That's two ten-pound dumbbells. If they weren't wired in place, they would fall over. Cliff has to be here for this step, since I can't wire it properly to get it to balance.
Anyway, I followed instructions as best I could, put the special red wax on the cheese, and stuck it in the back of the refrigerator to age for two months. Even though the time wasn't up, last weekend I inspected the two cheeses that were aging and saw mold on one cheese.
Once I got all the wax off and inspected it, I found all the mold was on the outside of the cheese, so I cut it off. A little mold doesn't scare me: I watched my mom cut mold off store-bought cheese throughout my childhood. We tasted the cheese, and it was harder, dryer, and sharper than I expected, but still, not bad cheese. When I open up my next cheese I am going to test it for meltability. Maybe I'll try a grilled cheese sandwich.
Because there had been mold on this first effort, I didn't want to risk losing it all. I grated the whole two pounds and put it in the freezer for use on salads.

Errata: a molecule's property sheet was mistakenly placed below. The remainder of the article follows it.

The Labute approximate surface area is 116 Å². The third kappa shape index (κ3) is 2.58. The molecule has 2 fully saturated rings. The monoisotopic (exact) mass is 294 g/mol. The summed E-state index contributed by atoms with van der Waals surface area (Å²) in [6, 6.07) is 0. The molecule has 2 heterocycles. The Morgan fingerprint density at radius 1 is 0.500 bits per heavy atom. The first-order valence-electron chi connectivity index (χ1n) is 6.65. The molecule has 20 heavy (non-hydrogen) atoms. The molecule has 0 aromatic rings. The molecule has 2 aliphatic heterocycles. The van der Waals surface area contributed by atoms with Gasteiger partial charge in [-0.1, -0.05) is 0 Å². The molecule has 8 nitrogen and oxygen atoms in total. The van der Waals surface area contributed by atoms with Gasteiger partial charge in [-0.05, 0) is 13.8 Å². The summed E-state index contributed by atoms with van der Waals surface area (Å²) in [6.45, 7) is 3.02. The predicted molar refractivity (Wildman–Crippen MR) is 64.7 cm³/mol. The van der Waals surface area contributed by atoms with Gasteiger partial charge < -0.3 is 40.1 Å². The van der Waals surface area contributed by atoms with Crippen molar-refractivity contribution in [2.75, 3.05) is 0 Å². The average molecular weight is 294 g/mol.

Maybe I'll try making cheese again soon. It's a little difficult to acquire two gallons of milk around here since Jody only gives about a gallon and a half at her once-a-day milking; but it isn't impossible.
Speaking of Jody: Although she came into heat three times while the bull was here, and he eagerly did his job each time, she did not breed. It's a shame, but remember, I almost had her butchered because of lameness before she even had her calf. Now I have a nice heifer calf from her, so I am way ahead. I will use her milk and let her raise her calf up to six or seven months of age, and we will then butcher her. That's how things go when you have livestock.